Monthly Theme: Assessing Wellness. Reading time: two minutes.
You don’t need a friend that has bad breath.
You need a friend who will tell you that you have bad breath.
Some things you can’t figure out on your own. We all have blind spots, and only your friends, those who keep you accountable and on the straight and narrow, will tell you about them.
I’m convinced that if all of our pastors and church workers had accountability partners of one sort or another (see below) far fewer would end up on the evening news for some kind of misbehavior.
The Lone Ranger had a “faithful companion.” Han Solo never flew solo.
Jesus sent the apostles out two by two.
The Bible continually speaks of the joy of close fellowship and partnerships. I’m sure you’ve got some favorite examples!
In Ecclesiastes we’re told, “Two are better than one. If either falls down, one can help the other up.”
This faith journey of life in ministry is not one that any of us should take alone. We all need a few “bad breath” friends who will let us know when we’re in trouble.
Before we talk about who can be that kind of a friend, let’s look at how this can work. (Think about who might do these things for you!)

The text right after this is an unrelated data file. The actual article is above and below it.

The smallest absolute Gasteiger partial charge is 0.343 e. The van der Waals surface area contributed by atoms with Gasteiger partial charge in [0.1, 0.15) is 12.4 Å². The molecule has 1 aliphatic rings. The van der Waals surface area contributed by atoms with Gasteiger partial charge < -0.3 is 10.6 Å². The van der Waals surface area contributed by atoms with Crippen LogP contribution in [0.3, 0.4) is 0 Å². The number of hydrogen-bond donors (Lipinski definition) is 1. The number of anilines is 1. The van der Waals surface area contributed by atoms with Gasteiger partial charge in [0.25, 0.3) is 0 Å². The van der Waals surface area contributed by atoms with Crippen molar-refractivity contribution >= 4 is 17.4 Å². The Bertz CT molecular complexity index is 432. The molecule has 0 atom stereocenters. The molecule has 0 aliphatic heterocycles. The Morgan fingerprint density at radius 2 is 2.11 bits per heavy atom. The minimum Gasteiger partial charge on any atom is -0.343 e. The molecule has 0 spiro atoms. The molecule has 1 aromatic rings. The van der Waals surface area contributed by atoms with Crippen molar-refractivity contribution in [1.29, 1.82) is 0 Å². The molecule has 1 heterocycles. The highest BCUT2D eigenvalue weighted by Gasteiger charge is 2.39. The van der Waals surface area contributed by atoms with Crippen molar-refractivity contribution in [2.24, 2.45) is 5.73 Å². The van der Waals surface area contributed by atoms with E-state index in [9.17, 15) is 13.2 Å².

The simplest way to have an accountability partner is to find a friend who can ask, “How are you doing?” Connect with someone you trust. Build trust further by spending regular time together, opening up in appropriate ways. Take the risk of sharing where you’re struggling.
To take it a little deeper, work your way around the Wellness Wheel. “How are you doing baptismally, spiritually, relationally, intellectually, emotionally, vocationally, physically, financially?”
It won’t take too many conversations to figure out where specifically your focus should be.
Then you can develop some questions that will hold you accountable, questions that you need your “bad breath” friend to ask you on a regular basis. I worked with seven questions at a time, that I rotated in and out from a longer list when necessary.
Here are a few examples of accountability questions that I had trusted friends ask me for many years:
“Are you spending time alone with God?”
“Are there any relationships in your life that need mending?”
“Is there any impurity in your life that needs to be confessed?”
“Are you handling your finances biblically?”
Who would be a good accountability partner for you?
Could conversations with your spouse serve the purpose of keeping good tabs on how you’re doing?
Do you have, or have you considered a Father Confessor or a peer in ministry to discuss these matters with regularly?
Are you part of a professional cohort? Could you talk to them about being more of an accountability group for one another?
Ask yourself, “Who is invested in my wellbeing, that really cares about me?”
Ecclesiastes continues, “A cord of three strands is not quickly broken.”
Thanks for reading.